Regulation – the biggest obstacle to e-commerce innovation?By Staff Writer 28 September 2020 | Categories: feature articles
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E-commerce is a digital marketplace with its own rules for procuring goods and services. Craig Duggan, Head of Commercial at Transaction Junction commented that the need to ensure confidence in the security and privacy of these transactions has resulted in legislation that tightly regulates and often restricts e-commerce and innovation. The convergence between the online and in-store world requires that the payment experience be seamless and consumer friendly.
He asserted that regulation is the biggest hurdle in an agile innovation environment. “The intention of e-commerce regulatory policies is to create a structure for transaction processing so that there is no chaos or confusion, while the protection of the consumer remains sacrosanct.” However, while the intention cannot be faulted, the theoretical application does not always support the practical application of e-commerce or consider the customer experience, making it difficult for the payments industry to innovate.
As a result, businesses are confined to operating within a box of limitations where banks are empowered to be the sole gatekeepers of the payment process. Duggan explained that the regulatory framework in this country creates a system of control for the banks, whereby digital payment systems are narrowed to enable them to squeeze through the gateway. This often negates the advantages they are seeking to provide. Measures are slowly being introduced to help speed up innovation in this space in South Africa, but the fact remains that a payments system - that was the envy of many all over the world - has stagnated and not been adequately positioned to adapt to the rapid changes taking place around us today.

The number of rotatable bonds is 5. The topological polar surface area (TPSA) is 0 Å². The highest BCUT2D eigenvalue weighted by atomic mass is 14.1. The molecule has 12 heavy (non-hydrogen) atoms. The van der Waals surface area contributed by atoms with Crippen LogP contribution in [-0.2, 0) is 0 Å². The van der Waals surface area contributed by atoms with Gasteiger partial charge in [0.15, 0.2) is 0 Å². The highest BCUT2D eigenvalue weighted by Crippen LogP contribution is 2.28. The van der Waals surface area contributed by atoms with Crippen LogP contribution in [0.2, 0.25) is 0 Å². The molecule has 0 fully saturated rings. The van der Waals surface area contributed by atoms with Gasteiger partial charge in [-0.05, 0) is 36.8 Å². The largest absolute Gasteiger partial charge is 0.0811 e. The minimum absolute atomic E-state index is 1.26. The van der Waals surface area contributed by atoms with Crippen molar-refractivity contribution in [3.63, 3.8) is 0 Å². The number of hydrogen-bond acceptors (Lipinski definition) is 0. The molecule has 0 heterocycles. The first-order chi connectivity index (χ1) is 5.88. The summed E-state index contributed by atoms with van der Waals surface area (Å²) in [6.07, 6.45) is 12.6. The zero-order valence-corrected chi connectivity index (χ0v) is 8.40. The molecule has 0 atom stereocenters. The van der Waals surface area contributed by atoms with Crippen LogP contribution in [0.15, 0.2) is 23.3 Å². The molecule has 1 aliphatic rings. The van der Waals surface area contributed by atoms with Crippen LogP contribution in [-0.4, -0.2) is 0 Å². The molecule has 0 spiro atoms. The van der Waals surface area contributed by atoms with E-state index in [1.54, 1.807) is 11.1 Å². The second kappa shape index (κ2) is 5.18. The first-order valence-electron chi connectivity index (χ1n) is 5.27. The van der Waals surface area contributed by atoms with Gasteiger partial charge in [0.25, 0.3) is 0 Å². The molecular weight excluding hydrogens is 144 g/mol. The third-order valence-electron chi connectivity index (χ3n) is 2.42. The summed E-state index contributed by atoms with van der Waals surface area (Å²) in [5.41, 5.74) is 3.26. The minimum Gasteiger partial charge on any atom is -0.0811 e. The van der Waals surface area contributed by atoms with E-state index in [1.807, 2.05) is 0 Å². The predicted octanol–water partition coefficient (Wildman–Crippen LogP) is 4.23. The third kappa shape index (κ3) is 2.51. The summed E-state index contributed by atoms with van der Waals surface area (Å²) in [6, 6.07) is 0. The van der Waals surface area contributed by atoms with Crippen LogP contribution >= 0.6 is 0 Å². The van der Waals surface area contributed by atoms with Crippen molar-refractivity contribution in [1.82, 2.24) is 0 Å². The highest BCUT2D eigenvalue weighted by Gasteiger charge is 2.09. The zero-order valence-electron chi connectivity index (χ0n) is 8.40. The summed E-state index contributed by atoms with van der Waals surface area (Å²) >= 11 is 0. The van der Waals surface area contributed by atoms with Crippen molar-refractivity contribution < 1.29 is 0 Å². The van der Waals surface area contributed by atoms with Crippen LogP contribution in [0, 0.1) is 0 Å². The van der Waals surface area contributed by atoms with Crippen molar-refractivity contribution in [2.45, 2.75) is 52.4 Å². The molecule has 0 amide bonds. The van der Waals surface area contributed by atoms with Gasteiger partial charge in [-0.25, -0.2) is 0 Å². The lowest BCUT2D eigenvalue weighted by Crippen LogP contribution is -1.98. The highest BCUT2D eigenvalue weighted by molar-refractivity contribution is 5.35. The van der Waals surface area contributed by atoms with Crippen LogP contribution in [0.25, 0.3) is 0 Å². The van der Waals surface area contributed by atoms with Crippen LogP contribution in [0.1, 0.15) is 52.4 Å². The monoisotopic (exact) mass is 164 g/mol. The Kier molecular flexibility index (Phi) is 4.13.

“The way in which the local financial system is designed, enables banks to leverage regulations and technology, placing them in a position to determine under what circumstances new solutions or market entrants can participate in the National Payment System,” noted Duggan. As a participant in the National Payment System, the regulatory framework insists that one needs a banking license or sponsor bank to operate, which often limits the ability to leverage more efficient processes.
The current regulations are ineffectual for business models that must cater for the ever-changing needs of today’s demanding consumers, merchants, and tech-savvy market participants. Duggan considers PayPal, for example, was sublicensed by a major bank in South Africa – which then made it complicated and, in many ways, impractical when it was launched in South Africa. PayPal is designed exactly to what the customer needs: quick, seamless, and convenient. The reason for PayPal being unsuccessfully applied in South Africa to date is due to the inflexible stance of ‘what’s in it for me?’. Other examples are SnapScan and Zapper that find themselves constrained as market innovators and their only path to continued success is further bank involvement or even ownership. “Given so much control, you simply cannot operate without banks, and unless banks are open to exploring new, refreshing ways of doing business, the industry will continue to suffer,’’ continued Duggan.
Primarily recognising financial or commercial regulation prohibitors will positively mobilise change. The question “how do we drive transparency?” comes into play. “Collaboration is key, it’s time to draw a line in the sand; stakeholders need to urgently identify what is relevant and required to collectively lower the barriers of entry into the e-commerce marketplace, he says. The integrity and stability of the payments system requires stakeholders to recognise the fine balance between regulation, control and innovation,” he concluded.
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